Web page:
Sacred Baths Scanned Beneath Dense Peruvian Jungle Reveal Secrets of Ancient Inca History
In 1941 archaeologists discovered a ceremonial Inca complex in a jungle clearing hidden deep within Peru's Sacred Valley. Known as Chachabamba, a series of stone built terraces, 14 baths and advanced water channels for supplying water to the baths, have now been scanned using state of the art technology .
According to a Live Science article a new project has revealed “how the Inca built and used the ceremonial baths” and that they were not all built at the same time. Project researcher Mariusz Ziółkowski is the head of the Center of Andean Studies at the University of Warsaw in Cusco, Peru. He was co-author with an international team of researchers from Poland and Italy of a Nov 2018 study published in the journal Surveys in Geophysics , that revealed Chachabamba was “not constructed all at once but rather in two or more building phases.”
Now, with radar and laser scanning technologies backed up with hands-on excavations, the team are revealing exactly “how” over half a millennium ago, the Inca people managed to build and use these bathing structures , both practically and ritually.
Baths at Chachabamba. ( Dominika Sieczkowska, PAP)
Getting into the science and technological aspects of the dig, the Live Science article said “Ground-penetrating radar detected the foundations of the complex, and billions of laser scans shot from an airborne drone revealed two previously unknown Inca structures hidden in the tropical forest.”
Dating Results Confirm The Discovery’s Ancient Origins
Carbon 14 testing suggests to the archaeologists that the Inca site dates to the 15th century, which is around the time Spanish invaders landed in the New World. The team are focusing their efforts on the complex system of stone built water channels that filled the baths which are thought to be of religious importance. It is believed that Inca priests worshipped water and fertility deities at this site, according to the researchers in their November 2018 paper.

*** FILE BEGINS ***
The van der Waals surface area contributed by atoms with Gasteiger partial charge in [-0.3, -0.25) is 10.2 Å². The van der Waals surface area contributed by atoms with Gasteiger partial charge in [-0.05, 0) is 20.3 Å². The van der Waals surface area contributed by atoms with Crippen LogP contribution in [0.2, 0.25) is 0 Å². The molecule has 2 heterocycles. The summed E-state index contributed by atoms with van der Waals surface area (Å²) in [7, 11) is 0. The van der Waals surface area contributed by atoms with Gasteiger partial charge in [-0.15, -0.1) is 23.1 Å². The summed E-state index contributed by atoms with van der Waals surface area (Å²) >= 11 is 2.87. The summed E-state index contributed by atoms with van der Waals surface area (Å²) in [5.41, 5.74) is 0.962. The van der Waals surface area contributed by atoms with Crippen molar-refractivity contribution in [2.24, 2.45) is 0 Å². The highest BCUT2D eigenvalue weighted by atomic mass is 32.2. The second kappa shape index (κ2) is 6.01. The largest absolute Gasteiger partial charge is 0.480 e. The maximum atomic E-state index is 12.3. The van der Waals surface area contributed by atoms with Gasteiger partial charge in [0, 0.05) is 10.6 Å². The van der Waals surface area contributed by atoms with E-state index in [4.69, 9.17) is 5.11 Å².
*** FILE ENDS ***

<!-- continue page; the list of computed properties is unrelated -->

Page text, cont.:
Science in Poland reported that “The canals that delivered water to the baths were “very advanced” and that “Over time, the complex was expanded and the water supply channels changed.” This is according to Dominika Sieczkowska, a doctoral student at the Andean Research Center of the University of Warsaw in Cusco, who also believes the site was “undoubtedly” of religious and ceremonial use. The scientists paper pointed out that a sculptured sacred rock, a “ huaca” (pronounced Wa’ka) also establishes the sacred nature of these baths, and of the entire complex.
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Ceremonial stone complex at Chachabamba. (Dominika Sieczkowska, PAP)
An article in Inquisitr details that a waterfall had been “enhanced” to assure a continual flow and “Once the purifying process was completed, the Inca would then emerge from their ritual baths and don new clothing, discarding their previous clothes right along with their past sins which they believed they had been freed of.”
The system of stone block waterways ran from the waterfall, through the baths and through another drainage system into a river situated in the valley below. All this was of course the reserve of the Sapa Incas (rulers) from the royal dynasty based in the capital city of Cuzco, and possibly the most powerful priests and richest agriculturalists, “And not by the common people” Ziółkowski told reporters at Live Science in an email.
Bacteria, The Deadliest Conquistadors In the World
Disease was the greatest killer in prehistory, and bacteria have seen off more humans than swords or bombs ever will. Being born into the Inca royal dynasty not only assured that one would eat the best foods and drink the most exotic imported juices, but that they would get a bath maybe once a week, and therefore their luck of having been “born correctly” might have given them 20 extra years on the average farmer.
It is of little wonder why these places were so spiritualized and so heavily guarded, for without fresh water, the real ruler of the destiny of the Inca Empire was not the Sapa Inca, but cholera.
By Ashley Cowie